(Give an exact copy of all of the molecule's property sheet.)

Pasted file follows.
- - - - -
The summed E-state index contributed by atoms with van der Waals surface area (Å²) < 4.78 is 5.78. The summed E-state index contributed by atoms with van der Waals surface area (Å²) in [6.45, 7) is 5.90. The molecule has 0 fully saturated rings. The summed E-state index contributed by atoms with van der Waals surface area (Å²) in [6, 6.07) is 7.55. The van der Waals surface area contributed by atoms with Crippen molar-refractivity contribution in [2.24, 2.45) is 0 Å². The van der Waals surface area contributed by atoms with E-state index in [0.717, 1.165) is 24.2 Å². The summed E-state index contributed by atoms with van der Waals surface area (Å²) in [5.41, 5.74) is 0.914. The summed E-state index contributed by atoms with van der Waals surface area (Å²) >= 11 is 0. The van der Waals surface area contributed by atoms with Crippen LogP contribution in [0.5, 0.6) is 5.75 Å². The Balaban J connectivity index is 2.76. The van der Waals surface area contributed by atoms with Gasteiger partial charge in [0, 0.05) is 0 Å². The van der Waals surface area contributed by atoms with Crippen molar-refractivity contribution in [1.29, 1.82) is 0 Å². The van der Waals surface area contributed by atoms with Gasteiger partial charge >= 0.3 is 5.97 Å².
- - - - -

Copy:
The summed E-state index contributed by atoms with van der Waals surface area (Å²) < 4.78 is 5.78. The summed E-state index contributed by atoms with van der Waals surface area (Å²) in [6.45, 7) is 5.90. The molecule has 0 fully saturated rings. The summed E-state index contributed by atoms with van der Waals surface area (Å²) in [6, 6.07) is 7.55. The van der Waals surface area contributed by atoms with Crippen molar-refractivity contribution in [2.24, 2.45) is 0 Å². The van der Waals surface area contributed by atoms with E-state index in [0.717, 1.165) is 24.2 Å². The summed E-state index contributed by atoms with van der Waals surface area (Å²) in [5.41, 5.74) is 0.914. The summed E-state index contributed by atoms with van der Waals surface area (Å²) >= 11 is 0. The van der Waals surface area contributed by atoms with Crippen LogP contribution in [0.5, 0.6) is 5.75 Å². The Balaban J connectivity index is 2.76. The van der Waals surface area contributed by atoms with Gasteiger partial charge in [0, 0.05) is 0 Å². The van der Waals surface area contributed by atoms with Crippen molar-refractivity contribution in [1.29, 1.82) is 0 Å². The van der Waals surface area contributed by atoms with Gasteiger partial charge >= 0.3 is 5.97 Å².